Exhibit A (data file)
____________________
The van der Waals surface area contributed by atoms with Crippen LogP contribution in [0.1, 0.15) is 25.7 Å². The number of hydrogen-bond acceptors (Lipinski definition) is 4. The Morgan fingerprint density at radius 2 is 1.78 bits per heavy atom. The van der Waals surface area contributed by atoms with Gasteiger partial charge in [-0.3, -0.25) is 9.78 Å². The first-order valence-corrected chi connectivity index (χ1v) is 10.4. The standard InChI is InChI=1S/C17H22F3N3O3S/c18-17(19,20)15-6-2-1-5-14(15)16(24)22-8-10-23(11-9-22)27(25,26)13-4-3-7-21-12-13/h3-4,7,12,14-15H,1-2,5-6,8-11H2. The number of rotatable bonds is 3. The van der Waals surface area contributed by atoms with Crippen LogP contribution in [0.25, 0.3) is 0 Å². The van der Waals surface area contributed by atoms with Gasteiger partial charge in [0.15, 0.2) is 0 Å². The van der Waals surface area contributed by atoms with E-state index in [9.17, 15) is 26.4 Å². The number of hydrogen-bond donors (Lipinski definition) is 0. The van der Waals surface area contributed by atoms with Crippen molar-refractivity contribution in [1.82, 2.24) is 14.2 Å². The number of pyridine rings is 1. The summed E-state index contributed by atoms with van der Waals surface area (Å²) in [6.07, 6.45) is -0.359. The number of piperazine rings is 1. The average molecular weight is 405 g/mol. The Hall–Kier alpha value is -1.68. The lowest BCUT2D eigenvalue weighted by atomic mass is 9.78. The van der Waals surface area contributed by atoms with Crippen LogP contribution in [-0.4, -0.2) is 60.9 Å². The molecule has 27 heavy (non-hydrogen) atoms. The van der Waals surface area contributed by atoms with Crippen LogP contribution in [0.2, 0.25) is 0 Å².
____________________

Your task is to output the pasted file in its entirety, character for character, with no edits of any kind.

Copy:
The van der Waals surface area contributed by atoms with Crippen LogP contribution in [0.1, 0.15) is 25.7 Å². The number of hydrogen-bond acceptors (Lipinski definition) is 4. The Morgan fingerprint density at radius 2 is 1.78 bits per heavy atom. The van der Waals surface area contributed by atoms with Gasteiger partial charge in [-0.3, -0.25) is 9.78 Å². The first-order valence-corrected chi connectivity index (χ1v) is 10.4. The standard InChI is InChI=1S/C17H22F3N3O3S/c18-17(19,20)15-6-2-1-5-14(15)16(24)22-8-10-23(11-9-22)27(25,26)13-4-3-7-21-12-13/h3-4,7,12,14-15H,1-2,5-6,8-11H2. The number of rotatable bonds is 3. The van der Waals surface area contributed by atoms with Crippen LogP contribution in [0.25, 0.3) is 0 Å². The van der Waals surface area contributed by atoms with Gasteiger partial charge in [0.15, 0.2) is 0 Å². The van der Waals surface area contributed by atoms with E-state index in [9.17, 15) is 26.4 Å². The number of hydrogen-bond donors (Lipinski definition) is 0. The van der Waals surface area contributed by atoms with Crippen molar-refractivity contribution in [1.82, 2.24) is 14.2 Å². The number of pyridine rings is 1. The summed E-state index contributed by atoms with van der Waals surface area (Å²) in [6.07, 6.45) is -0.359. The number of piperazine rings is 1. The average molecular weight is 405 g/mol. The Hall–Kier alpha value is -1.68. The lowest BCUT2D eigenvalue weighted by atomic mass is 9.78. The van der Waals surface area contributed by atoms with Crippen LogP contribution in [-0.4, -0.2) is 60.9 Å². The molecule has 27 heavy (non-hydrogen) atoms. The van der Waals surface area contributed by atoms with Crippen LogP contribution in [0.2, 0.25) is 0 Å².